Scheer has had his own misfires — including his U.S. citizenship reveal. Trudeau’s debate zinger that People’s Party of Canada Leader Maxime Bernier says out loud what Scheer is only thinking is hard for the Conservatives to refute, given their platform on such trigger issues restricting immigration and reducing foreign aid to underdeveloped countries.

But after walking the streets of Winnipeg with 12,000 other people last month, I think the biggest failure of all these players is their weak-kneed response to the climate crisis. We need a coalition for the planet that crosses party lines and sidelines the egos of all their leaders in favour of working together for the common good. If we want a better future for all of our children, then business as usual can’t continue. Climate change requires us to change. Now.

Scheer and his Conservatives dodge that reality, among others — refusing to participate in debates on climate issues and effectively pretending the world has stood still since 1955. Trudeau and his Liberals offer more hope, but need to convince voters their plans are not just green paint over the same old pipeline, and more election promises that won’t be kept.

For the NDP, the climate crisis is one of their key issues, but wanting change is not the same as having a practical plan to make it happen.

Colour me Green? Maybe — but certainly no blue face this time for me.

In the current climate, it’s too risky.

Peter Denton is a sustainability activist and speaker who teaches at the University of Winnipeg and the University of Manitoba.

Advertisement

Advertise With Us

Your support has enabled us to provide free access to stories about COVID-19 because we believe everyone deserves trusted and critical information during the pandemic.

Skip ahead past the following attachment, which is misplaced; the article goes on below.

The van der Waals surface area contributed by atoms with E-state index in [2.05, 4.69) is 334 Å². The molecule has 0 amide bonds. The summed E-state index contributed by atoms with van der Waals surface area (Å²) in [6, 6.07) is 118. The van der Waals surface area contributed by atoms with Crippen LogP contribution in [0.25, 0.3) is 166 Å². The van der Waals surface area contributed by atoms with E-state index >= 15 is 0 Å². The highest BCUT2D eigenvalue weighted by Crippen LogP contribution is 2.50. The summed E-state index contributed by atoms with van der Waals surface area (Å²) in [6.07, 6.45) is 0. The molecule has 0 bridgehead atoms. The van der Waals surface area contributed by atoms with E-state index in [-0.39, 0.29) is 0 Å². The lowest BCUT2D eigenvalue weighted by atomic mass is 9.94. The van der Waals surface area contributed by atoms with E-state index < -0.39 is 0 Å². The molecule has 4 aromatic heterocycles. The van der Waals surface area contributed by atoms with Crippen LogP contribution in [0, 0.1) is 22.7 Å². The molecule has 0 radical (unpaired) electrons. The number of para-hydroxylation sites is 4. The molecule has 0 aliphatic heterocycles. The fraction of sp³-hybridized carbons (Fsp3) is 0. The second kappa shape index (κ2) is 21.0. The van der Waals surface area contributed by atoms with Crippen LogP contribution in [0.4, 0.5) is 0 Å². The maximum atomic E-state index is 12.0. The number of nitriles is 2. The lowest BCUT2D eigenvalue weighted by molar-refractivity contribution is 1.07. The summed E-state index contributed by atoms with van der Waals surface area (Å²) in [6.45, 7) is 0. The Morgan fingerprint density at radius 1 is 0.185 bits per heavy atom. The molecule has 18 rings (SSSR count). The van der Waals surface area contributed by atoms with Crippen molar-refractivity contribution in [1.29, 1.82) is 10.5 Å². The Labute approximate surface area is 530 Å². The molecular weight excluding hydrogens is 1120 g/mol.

Our readership has contributed additional funding to give Free Press online subscriptions to those that can’t afford one in these extraordinary times — giving new readers the opportunity to see beyond the headlines and connect with other stories about their community.

To those who have made donations, thank you.

To those able to give and share our journalism with others, please Pay it Forward.

The Free Press has shared COVID-19 stories free of charge because we believe everyone deserves access to trusted and critical information during the pandemic.

While we stand by this decision, it has undoubtedly affected our bottom line.

After nearly 150 years of reporting on our city, we don’t want to stop any time soon. With your support, we’ll be able to forge ahead with our journalistic mission.

If you believe in an independent, transparent, and democratic press, please consider subscribing today.

We understand that some readers cannot afford a subscription during these difficult times and invite them to apply for a free digital subscription through our Pay it Forward program.

The Free Press would like to thank our readers for their patience while comments were not available on our site. We're continuing to work with our commenting software provider on issues with the platform. In the meantime, if you're not able to see comments after logging in to our site, please try refreshing the page.

You can comment on most stories on The Winnipeg Free Press website. You can also agree or disagree with other comments. All you need to do is be a Winnipeg Free Press print or digital subscriber to join the conversation and give your feedback.

Have Your Say

Have Your Say

Comments are open to The Winnipeg Free Press print or digital subscribers only. why?

Have Your Say

Comments are open to The Winnipeg Free Press Subscribers only. why?

By submitting your comment, you agree to abide by our Community Standards and Moderation Policy. These guidelines were revised effective February 27, 2019. Have a question about our comment forum? Check our frequently asked questions.

Advertisement

Advertise With Us